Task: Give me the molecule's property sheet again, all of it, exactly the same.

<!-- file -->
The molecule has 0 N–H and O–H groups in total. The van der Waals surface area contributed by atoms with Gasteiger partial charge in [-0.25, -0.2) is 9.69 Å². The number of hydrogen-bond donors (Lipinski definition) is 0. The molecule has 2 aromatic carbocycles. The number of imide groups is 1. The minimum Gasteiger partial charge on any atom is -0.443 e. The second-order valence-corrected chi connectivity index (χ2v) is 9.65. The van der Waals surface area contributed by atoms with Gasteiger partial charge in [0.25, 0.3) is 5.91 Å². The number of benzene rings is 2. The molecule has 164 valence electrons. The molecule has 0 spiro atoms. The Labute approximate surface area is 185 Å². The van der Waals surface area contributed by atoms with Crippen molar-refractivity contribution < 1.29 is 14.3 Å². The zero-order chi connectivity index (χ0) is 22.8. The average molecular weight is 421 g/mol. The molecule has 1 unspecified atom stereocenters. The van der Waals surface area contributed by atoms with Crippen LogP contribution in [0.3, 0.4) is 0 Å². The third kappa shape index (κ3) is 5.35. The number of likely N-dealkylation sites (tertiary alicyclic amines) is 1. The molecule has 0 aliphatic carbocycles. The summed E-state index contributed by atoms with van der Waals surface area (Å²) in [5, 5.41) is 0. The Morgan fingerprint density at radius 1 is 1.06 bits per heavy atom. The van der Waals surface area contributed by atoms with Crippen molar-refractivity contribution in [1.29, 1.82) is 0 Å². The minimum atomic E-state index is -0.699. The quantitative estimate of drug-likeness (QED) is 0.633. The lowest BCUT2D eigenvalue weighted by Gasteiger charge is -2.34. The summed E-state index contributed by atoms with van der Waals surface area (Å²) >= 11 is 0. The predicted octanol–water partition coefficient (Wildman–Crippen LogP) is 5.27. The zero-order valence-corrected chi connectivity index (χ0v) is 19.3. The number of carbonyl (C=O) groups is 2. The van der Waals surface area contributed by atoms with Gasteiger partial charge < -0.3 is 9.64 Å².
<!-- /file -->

The molecule has 0 N–H and O–H groups in total. The van der Waals surface area contributed by atoms with Gasteiger partial charge in [-0.25, -0.2) is 9.69 Å². The number of hydrogen-bond donors (Lipinski definition) is 0. The molecule has 2 aromatic carbocycles. The number of imide groups is 1. The minimum Gasteiger partial charge on any atom is -0.443 e. The second-order valence-corrected chi connectivity index (χ2v) is 9.65. The van der Waals surface area contributed by atoms with Gasteiger partial charge in [0.25, 0.3) is 5.91 Å². The number of benzene rings is 2. The molecule has 164 valence electrons. The molecule has 0 spiro atoms. The Labute approximate surface area is 185 Å². The van der Waals surface area contributed by atoms with Crippen molar-refractivity contribution < 1.29 is 14.3 Å². The zero-order chi connectivity index (χ0) is 22.8. The average molecular weight is 421 g/mol. The molecule has 1 unspecified atom stereocenters. The van der Waals surface area contributed by atoms with Crippen LogP contribution in [0.3, 0.4) is 0 Å². The third kappa shape index (κ3) is 5.35. The number of likely N-dealkylation sites (tertiary alicyclic amines) is 1. The molecule has 0 aliphatic carbocycles. The summed E-state index contributed by atoms with van der Waals surface area (Å²) in [5, 5.41) is 0. The Morgan fingerprint density at radius 1 is 1.06 bits per heavy atom. The van der Waals surface area contributed by atoms with Crippen molar-refractivity contribution in [1.29, 1.82) is 0 Å². The minimum atomic E-state index is -0.699. The quantitative estimate of drug-likeness (QED) is 0.633. The lowest BCUT2D eigenvalue weighted by Gasteiger charge is -2.34. The summed E-state index contributed by atoms with van der Waals surface area (Å²) >= 11 is 0. The predicted octanol–water partition coefficient (Wildman–Crippen LogP) is 5.27. The zero-order valence-corrected chi connectivity index (χ0v) is 19.3. The number of carbonyl (C=O) groups is 2. The van der Waals surface area contributed by atoms with Gasteiger partial charge < -0.3 is 9.64 Å².